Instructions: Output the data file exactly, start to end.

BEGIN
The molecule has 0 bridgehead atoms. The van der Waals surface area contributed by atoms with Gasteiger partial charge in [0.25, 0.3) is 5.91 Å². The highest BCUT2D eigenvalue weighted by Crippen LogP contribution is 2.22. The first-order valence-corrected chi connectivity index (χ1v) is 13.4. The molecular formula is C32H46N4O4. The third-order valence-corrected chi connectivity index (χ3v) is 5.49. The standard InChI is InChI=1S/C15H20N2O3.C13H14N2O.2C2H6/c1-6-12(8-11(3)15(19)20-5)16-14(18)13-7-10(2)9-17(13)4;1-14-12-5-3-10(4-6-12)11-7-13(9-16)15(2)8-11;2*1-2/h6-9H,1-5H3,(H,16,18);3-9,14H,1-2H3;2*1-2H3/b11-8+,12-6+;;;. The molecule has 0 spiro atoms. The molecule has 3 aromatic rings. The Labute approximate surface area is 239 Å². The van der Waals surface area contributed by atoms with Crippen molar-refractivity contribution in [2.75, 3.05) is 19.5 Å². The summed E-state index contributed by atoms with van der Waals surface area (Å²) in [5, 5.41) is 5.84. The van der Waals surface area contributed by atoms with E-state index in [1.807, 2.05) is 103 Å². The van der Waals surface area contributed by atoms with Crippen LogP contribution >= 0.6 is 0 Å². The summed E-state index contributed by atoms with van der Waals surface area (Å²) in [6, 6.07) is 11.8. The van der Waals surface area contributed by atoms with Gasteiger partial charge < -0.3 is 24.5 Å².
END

The molecule has 0 bridgehead atoms. The van der Waals surface area contributed by atoms with Gasteiger partial charge in [0.25, 0.3) is 5.91 Å². The highest BCUT2D eigenvalue weighted by Crippen LogP contribution is 2.22. The first-order valence-corrected chi connectivity index (χ1v) is 13.4. The molecular formula is C32H46N4O4. The third-order valence-corrected chi connectivity index (χ3v) is 5.49. The standard InChI is InChI=1S/C15H20N2O3.C13H14N2O.2C2H6/c1-6-12(8-11(3)15(19)20-5)16-14(18)13-7-10(2)9-17(13)4;1-14-12-5-3-10(4-6-12)11-7-13(9-16)15(2)8-11;2*1-2/h6-9H,1-5H3,(H,16,18);3-9,14H,1-2H3;2*1-2H3/b11-8+,12-6+;;;. The molecule has 0 spiro atoms. The molecule has 3 aromatic rings. The Labute approximate surface area is 239 Å². The van der Waals surface area contributed by atoms with Crippen molar-refractivity contribution in [2.75, 3.05) is 19.5 Å². The summed E-state index contributed by atoms with van der Waals surface area (Å²) in [5, 5.41) is 5.84. The van der Waals surface area contributed by atoms with E-state index in [1.807, 2.05) is 103 Å². The van der Waals surface area contributed by atoms with Crippen LogP contribution >= 0.6 is 0 Å². The summed E-state index contributed by atoms with van der Waals surface area (Å²) in [6, 6.07) is 11.8. The van der Waals surface area contributed by atoms with Gasteiger partial charge < -0.3 is 24.5 Å².